Does deregulation cause an under-investment in robust resilience? How would Professor Demsetz and Professor Stigler answer this "Chicago" Price Theory question? A Thread.…
When I was taught the Arrow-Debreu model of complete state contingent markets, we were taught that consumers made their consumption plans while forming rational expectations of the future.
One "state of the world (SOW)" contingent contract would be; "Anyone can purchase X KWH of power on a February 2021 day in Texas even if it is freezing outside for $Z dollars". This price is such that aggregate demand equals supply and no blackouts occur even in that SOW.
In this dynamic investment problem setup, forward looking consumers of electricity would see this extremely high $Z price in this state of the world and say to themselves, "If extreme freezes are now more likely to take place, I should self protect by insulating my home."
On the supply side, electricity suppliers would say to themselves; "Wow, during freezing times in Texas --- we can make $Z per KWH if we can generate some power during those times!" These demand side and supply side dynamic responses fuel adaptation.
The crisis unfolding in Texas in February 2021 occurred because we don't have the full set of Arrow-Debreu state contingent prices "posted". If this vector had been common knowledge, more ex-ante adaptation would have taken place --- as I sketched earlier.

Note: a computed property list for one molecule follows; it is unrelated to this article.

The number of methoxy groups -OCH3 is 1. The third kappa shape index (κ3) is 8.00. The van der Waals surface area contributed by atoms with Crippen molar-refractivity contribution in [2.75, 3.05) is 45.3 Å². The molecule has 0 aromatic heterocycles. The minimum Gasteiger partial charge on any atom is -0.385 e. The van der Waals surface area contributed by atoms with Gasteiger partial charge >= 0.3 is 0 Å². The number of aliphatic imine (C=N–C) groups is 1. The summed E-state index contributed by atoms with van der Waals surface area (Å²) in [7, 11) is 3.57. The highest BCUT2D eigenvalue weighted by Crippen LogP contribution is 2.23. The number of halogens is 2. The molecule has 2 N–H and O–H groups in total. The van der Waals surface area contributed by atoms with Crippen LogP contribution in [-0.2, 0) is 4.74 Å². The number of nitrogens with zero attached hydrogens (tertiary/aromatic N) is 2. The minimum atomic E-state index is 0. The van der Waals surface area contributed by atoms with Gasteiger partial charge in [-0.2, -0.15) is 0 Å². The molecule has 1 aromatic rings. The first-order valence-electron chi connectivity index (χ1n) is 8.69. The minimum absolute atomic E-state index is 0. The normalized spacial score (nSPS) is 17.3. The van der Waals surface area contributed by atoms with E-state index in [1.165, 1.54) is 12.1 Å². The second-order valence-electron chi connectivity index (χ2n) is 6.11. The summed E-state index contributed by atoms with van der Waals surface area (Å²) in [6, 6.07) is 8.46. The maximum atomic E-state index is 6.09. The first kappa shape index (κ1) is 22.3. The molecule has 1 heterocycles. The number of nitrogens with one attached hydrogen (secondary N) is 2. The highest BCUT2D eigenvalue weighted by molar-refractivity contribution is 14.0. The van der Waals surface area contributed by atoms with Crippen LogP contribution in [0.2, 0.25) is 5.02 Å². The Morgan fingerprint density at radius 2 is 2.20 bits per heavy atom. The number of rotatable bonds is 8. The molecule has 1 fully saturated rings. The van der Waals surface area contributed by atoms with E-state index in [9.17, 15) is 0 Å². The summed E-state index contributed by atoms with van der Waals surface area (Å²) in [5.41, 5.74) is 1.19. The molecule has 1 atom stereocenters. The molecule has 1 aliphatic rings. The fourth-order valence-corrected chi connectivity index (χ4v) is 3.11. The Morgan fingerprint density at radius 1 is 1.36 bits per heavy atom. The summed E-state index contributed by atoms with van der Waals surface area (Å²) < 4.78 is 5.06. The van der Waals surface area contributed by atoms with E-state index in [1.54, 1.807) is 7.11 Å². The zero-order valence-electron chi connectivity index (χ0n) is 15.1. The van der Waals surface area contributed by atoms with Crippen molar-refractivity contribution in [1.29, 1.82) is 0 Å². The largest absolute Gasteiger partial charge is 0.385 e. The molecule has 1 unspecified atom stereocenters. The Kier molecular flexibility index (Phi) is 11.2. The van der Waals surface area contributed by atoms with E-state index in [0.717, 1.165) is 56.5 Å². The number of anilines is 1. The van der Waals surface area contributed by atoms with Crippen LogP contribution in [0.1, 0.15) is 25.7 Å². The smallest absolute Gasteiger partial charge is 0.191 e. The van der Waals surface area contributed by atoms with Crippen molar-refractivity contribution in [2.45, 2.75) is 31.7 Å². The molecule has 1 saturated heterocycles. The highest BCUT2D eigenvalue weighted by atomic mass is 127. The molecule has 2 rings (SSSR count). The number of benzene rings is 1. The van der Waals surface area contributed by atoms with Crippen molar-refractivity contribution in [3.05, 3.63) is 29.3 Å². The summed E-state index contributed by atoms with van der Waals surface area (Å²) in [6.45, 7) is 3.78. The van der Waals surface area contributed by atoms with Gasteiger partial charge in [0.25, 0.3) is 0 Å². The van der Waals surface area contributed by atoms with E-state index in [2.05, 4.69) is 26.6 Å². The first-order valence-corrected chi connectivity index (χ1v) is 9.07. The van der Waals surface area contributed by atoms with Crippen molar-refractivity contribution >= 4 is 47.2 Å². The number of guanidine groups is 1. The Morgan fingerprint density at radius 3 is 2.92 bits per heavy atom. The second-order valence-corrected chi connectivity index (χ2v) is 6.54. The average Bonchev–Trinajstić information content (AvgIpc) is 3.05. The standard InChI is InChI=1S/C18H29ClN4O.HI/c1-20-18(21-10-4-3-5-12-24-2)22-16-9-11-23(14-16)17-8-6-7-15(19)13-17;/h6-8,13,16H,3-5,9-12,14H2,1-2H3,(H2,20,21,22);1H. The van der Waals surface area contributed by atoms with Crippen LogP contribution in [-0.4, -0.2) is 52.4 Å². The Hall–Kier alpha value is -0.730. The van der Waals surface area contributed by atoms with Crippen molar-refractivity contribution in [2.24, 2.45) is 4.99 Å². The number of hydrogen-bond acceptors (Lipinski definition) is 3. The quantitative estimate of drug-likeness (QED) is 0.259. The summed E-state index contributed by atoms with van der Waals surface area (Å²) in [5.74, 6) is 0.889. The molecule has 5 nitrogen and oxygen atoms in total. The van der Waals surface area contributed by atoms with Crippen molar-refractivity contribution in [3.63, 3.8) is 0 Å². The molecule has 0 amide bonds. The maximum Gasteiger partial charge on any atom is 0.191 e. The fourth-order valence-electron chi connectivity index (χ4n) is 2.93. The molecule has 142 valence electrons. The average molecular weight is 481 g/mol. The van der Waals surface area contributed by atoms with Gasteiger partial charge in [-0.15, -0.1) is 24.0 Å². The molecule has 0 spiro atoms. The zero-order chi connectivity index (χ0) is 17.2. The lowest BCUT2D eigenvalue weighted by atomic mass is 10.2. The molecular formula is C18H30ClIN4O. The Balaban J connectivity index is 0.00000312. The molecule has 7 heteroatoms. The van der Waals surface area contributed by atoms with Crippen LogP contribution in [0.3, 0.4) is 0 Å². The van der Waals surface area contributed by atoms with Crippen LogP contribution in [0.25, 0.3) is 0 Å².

If we expand the model to allow people and firms to have different expectations of the probability of a major February Freeze =>those who are most worried about this risk would be more likely to take self protection steps.
If enough people are concerned, this shaves peak demand. If enough firms are excited about the price spike, they will take costly steps to generate power during these key times. Together these demand and supply adjustments curb price spikes.
I recognize that we don't live in the Arrow-Debreu complete markets world. That's why I wrote this piece on the social benefits of scaling up critical peak pricing. The New York Times is not discussing this approach that fuels adaptation.…
Finally, PHD economists will note that the Texas freeze is identical to the economics that @dxzhao and I explore in this piece. Two Clark Medalists at MIT have told me that they like this paper.…

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More from @mattkahn1966

21 Feb
This important news article suggests a research topic related to Tiebout and local government competition. Charles Tiebout emphasized the benefits of political fragmentation as this offers a menu of bundles of taxes and services to choose from. (1/N)…
Some people who rely on private markets prefer a small government providing few services financed through low taxes. Others want a big government to heavily tax them and provide all sorts of services for them. Tiebout's vision accommodates this diversity.
What is missing in Tiebout is cross-boundary externalities (i.e the Texas grid affects others). We see with COVID policy co-ordination and the Texas freeze such spillovers. How do negative externalities affect the Tiebout logic about efficiency caused by decentralization?
Read 4 tweets
21 Feb
A great piece that highlights the adaptation pathway. As expectations shift, we invest in private and public goods that facilitate resilience.
"She said it’s hard to persuade taxpayers to spend extra money to guard against disasters that seem unlikely."…